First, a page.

Posted by Russell Daniels on August 18, 2019 at 8:46 PM
Opening primaries would be a game-changer in Florida politics
written by Bill Cotterell for Tallahassee Democrat
It won’t happen in time for next year’s elections — if ever — but the idea of opening up the political primary system seems to be gaining attention among Florida Democrats.
It’s probably their best chance for returning to power, which is precisely why the Republicans won’t let it happen. It’s understandable: The Democrats showed no interest in non-party voters during the century-plus when their nomination was tantamount to election, so the GOP isn’t about to change the system that brought itself to power 20 years ago.
Participants in the Florida Democratic Party’s annual conference last weekend in Orlando approved a resolution suggesting a change in election law to let people register and vote on Election Day. The GOP won’t do that, either — outwardly for fear of election fraud, but mainly because it would help elect more Democrats.
There’s also a public petition drive for a constitutional amendment requiring “open” primaries, in which non-party members could participate. The idea is that “no party affiliate” voters, known as NPAs, could choose one primary or the other – not both.
Of course, everyone can vote in November.
The Republican-run Legislature and Gov. Ron DeSantis would never approve open primaries, so the proposal at the Democratic confab last weekend was seen as a mostly symbolic gesture.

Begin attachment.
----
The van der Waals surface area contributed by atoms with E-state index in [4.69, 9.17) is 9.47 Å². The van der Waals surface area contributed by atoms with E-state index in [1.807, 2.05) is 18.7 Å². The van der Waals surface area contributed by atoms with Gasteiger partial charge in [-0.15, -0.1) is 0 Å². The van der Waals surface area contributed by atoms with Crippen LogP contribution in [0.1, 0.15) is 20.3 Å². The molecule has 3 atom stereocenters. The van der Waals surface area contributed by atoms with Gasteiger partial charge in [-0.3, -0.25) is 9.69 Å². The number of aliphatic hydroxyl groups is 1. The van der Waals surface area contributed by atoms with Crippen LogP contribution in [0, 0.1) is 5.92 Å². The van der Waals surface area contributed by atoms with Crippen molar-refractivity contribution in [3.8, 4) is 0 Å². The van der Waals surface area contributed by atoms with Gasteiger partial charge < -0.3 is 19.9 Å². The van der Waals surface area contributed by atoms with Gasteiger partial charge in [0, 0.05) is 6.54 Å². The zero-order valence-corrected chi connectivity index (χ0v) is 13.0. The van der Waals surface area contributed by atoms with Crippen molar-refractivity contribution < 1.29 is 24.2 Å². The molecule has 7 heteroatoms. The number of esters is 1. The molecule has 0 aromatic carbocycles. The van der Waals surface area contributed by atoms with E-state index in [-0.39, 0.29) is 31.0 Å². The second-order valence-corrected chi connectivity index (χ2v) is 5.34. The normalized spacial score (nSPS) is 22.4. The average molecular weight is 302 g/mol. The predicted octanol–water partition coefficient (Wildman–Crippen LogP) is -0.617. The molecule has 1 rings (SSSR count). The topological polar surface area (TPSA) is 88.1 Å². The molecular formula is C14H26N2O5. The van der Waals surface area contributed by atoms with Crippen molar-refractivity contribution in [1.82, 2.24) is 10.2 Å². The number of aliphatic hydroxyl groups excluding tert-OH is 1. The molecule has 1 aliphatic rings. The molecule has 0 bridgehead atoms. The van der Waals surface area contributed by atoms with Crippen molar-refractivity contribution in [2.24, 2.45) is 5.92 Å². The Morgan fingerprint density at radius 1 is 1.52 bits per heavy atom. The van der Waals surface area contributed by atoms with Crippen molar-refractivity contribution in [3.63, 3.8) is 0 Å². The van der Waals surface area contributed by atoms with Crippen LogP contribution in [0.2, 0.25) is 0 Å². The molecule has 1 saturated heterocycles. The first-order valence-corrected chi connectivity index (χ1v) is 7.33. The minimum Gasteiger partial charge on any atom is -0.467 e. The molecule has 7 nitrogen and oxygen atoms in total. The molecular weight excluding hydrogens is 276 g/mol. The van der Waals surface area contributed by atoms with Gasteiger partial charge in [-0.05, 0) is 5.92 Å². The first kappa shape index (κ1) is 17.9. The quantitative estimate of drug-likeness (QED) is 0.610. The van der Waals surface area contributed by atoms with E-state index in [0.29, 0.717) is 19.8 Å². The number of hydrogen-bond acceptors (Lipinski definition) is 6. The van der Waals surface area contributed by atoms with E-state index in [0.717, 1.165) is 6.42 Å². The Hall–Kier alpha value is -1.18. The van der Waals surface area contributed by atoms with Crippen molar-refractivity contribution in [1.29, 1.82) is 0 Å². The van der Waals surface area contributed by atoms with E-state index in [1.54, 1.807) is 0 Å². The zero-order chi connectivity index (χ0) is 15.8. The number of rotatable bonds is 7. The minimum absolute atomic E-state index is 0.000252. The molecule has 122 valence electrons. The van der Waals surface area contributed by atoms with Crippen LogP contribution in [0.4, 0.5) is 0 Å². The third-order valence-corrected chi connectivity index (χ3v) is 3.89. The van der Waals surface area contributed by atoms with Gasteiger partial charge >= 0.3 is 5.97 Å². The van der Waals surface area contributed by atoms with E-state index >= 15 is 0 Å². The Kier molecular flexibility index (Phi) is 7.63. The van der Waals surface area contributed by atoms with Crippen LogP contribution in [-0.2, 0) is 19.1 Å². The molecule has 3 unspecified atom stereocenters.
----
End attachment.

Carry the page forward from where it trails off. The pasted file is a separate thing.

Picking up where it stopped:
Politically, it’s a chicken-or-egg conundrum. The only way to change the law would be for Democrats to regain control of the legislative and executive branches. And the only way to do that, probably, would be to have open primaries.
NPAs are a fast-growing segment of the voting population.
As of April 30, the state had 4,962,086 Democrats, 4,719,103 Republicans and 3,603,507 no-party voters. There were also 124,878 members of splinter parties, who can’t vote in the R or D primaries either.
Conventional wisdom holds that open primaries would have a taming effect on the big parties. The way to win a Democratic nomination now is to run as far to the left as possible, in most districts, while the way to win a GOP primary is to outpace your opponents to the right.
Which is why so many Republicans strive to demonstrate their eternal fealty to President Trump, and Democrats compete to show they hate him more than their intra-party competitors. But if candidates in either party had to appeal to those 3.6 million no-party voters, they would want to move a bit toward the middle.
Activists in both parties don’t want that. Things are the way they are because the people with power to change them like them the way they are. The Republicans staked out the radical right side of the political spectrum, pretty much leaving the Democrats with the looney left, and neither party wants the other side — or the no-party members — meddling in its selection of nominees.
And, in fairness, there’s something to be said for the notion that if you want to help select the Democratic nominee for something, you ought to be a Democrat. Ditto the Republicans.
It’s free. It’s convenient. You’ve got more than a year to register in a party before the books close next year. In fact, the Democrats’ near-miss candidate for governor last year, Andrew Gillum, is running an ambitious campaign to register or “re-engage” a million voters and flip the state.
We can be sure the Republicans will be reaching out, too.
Hey, here’s an idea. Instead of spending a lot of time talking about open, or semi-open, primaries, perhaps the Democrats ought to concentrate on that registration drive.
And when they get back in power in maybe four or six years (probably longer), they could enact open primaries.
It probably couldn’t seem so important then, though.